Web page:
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Improve nursing culture amid an economic crisis

by Denise Danna, DNS, RN, NEA-BC, FACHE

There are no quick fixes for cutting costs within a facility. System issues and problems often exist that, if resolved, could improve the overall budget. These system improvements take a great deal of time to implement for successful change, however there are some key points for developing a culture of accountability and engaging staff when facing economic perils: [more]

Budgeting for orientation, education, and training

Do you get a little stressed out when it comes time to budget for orientation, education, and training? You might find it helpful running through these questions beforehand:

1. How many orientees does the hospital expect this year?
2. How long is orientation for experienced hires? For new graduates?
3. How many education days does the hospital provide for each staff member?
4. How many mandatory classes does the hospital require each employee take?
5. How many outside training classes does the hospital pay for per employee each year?
6. Does your hospital pay for staff meeting attendance for days the employee is out?

How do you plan your budgets?

Who is accountable to the cost and use of patient supplies?

Are you finding yourself spending more time with a budget sheet, calculator and bottle of Tylenol these days? If you answer yes, that makes you normal as a Nurse Manager. With all your fiscal responsibilities do you ever wonder how much accountability staff should have?

Of course, their first response will be, “you make the big bucks you should take care of the money stuff. I’m here to take care of sick people and be a nurse, not an accountant”. Sound familiar to anyone? You might be wondering, where is Shelley going with this? Think about your role as a manager as it relates to sound fiscal practices in your department. With that in mind, how do you see your role as it relates to holding staff accountable from a fiscal perspective?

Have you wondered what goes on in the mind of the staff nurse when he/she reaches for supplies? You may be hoping they are calculating the cost to purchase the item vs the amount you are actually reimbursed. But, let’s be real here, after all a good professional blog prides itself on reality. When I work my prn shifts as a staff nurse and I am in need of a supply for a patient, my thoughts are (in order of priority);

Do I remember where this item is stored?

  • Will the item actually be there on the shelf?
  • What is going on with my other patients while I am in the supply closet?
  • When can I finally get to the bathroom (ok, maybe this is a number 2 priority)?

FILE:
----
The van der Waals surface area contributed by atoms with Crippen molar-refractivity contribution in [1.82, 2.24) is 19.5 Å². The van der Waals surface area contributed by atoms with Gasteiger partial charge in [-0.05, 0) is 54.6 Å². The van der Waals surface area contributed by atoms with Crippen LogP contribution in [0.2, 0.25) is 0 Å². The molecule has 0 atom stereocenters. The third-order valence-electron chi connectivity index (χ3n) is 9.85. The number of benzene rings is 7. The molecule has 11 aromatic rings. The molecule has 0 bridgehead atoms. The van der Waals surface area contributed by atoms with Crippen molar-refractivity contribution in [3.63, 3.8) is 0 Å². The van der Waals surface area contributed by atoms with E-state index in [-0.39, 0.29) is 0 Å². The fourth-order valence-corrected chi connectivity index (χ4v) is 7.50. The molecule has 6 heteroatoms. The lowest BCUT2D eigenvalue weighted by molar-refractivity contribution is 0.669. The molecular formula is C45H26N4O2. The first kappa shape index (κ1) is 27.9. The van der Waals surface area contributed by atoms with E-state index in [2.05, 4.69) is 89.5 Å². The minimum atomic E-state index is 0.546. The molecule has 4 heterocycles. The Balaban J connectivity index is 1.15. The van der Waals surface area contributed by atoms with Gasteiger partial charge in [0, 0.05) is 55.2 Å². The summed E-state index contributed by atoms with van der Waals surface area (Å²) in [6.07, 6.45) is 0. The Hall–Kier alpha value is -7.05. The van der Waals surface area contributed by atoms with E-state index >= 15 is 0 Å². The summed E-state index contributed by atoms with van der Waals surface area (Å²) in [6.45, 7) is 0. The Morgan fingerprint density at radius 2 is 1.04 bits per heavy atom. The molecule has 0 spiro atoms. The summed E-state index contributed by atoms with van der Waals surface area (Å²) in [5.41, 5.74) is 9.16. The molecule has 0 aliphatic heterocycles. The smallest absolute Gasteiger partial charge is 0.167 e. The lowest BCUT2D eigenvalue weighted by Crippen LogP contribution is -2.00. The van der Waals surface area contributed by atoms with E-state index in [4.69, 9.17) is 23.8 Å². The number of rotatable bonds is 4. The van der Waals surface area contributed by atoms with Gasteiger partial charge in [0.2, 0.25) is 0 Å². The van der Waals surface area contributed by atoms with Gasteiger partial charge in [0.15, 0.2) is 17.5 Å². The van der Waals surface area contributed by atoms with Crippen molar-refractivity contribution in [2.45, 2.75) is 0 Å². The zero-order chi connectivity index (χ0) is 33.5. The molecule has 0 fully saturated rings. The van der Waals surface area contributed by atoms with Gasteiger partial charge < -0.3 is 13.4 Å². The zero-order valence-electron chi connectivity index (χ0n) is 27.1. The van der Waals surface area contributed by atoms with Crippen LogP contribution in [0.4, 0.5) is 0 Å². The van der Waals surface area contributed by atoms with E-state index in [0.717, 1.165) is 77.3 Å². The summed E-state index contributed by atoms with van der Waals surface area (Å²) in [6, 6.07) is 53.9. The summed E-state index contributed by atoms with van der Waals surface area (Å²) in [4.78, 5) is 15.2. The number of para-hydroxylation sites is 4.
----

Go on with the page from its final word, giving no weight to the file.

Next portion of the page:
• What time is lunch?

Can you put yourself in the position of your staff as they make selection decisions related to supply use? How can the manager educate and coach staff to lead to a more fiscally realized use of supplies? If the nurse needs one sterile 4×4 for a procedure and they have the following to choose between, how do they make their decision?

Option 1 package with 2 4×4’s
Option 2 package with 4 4×4’s

Some staff will select the item based on which one they see first. Another staff person may consider/rationalize the following;

If a liter of irrigating solution costs the same as a 250cc bottle, maybe the same applies to other supplies.

What do you think your staff consider as they make decisions about selecting supplies for their patients? How have you educated staff to details regarding costs vs reimbursement? If you had the opportunity, what would you implement that would hold staff more accountable to areas related to the costs of providing health care?

National Nurse

A New York Times editorial by Teri Mills, RN, MS, ANP, CNE, that called for a national nurse position, resonated with the public, sparked a federal bill, and galvanized opposition from established nursing organizations.

What do you think of Mills’ proposal to create a National Nurse?

For more interesting reading on the subject check out

Holiday gifts for staff

by Shelley Cohen, RN, BS, CEN

Where does the time go?

Thanksgiving is around the corner and holiday shopping will soon be on everyone’s mind. What are you planning to do for your staff this year to show your appreciation? Some of you have a small group, while others may have more than 100 staff members, which can be very costly for the manager.

What gift ideas have worked well? And what ideas, well let’s just say, didn’t get the reception you were hoping for?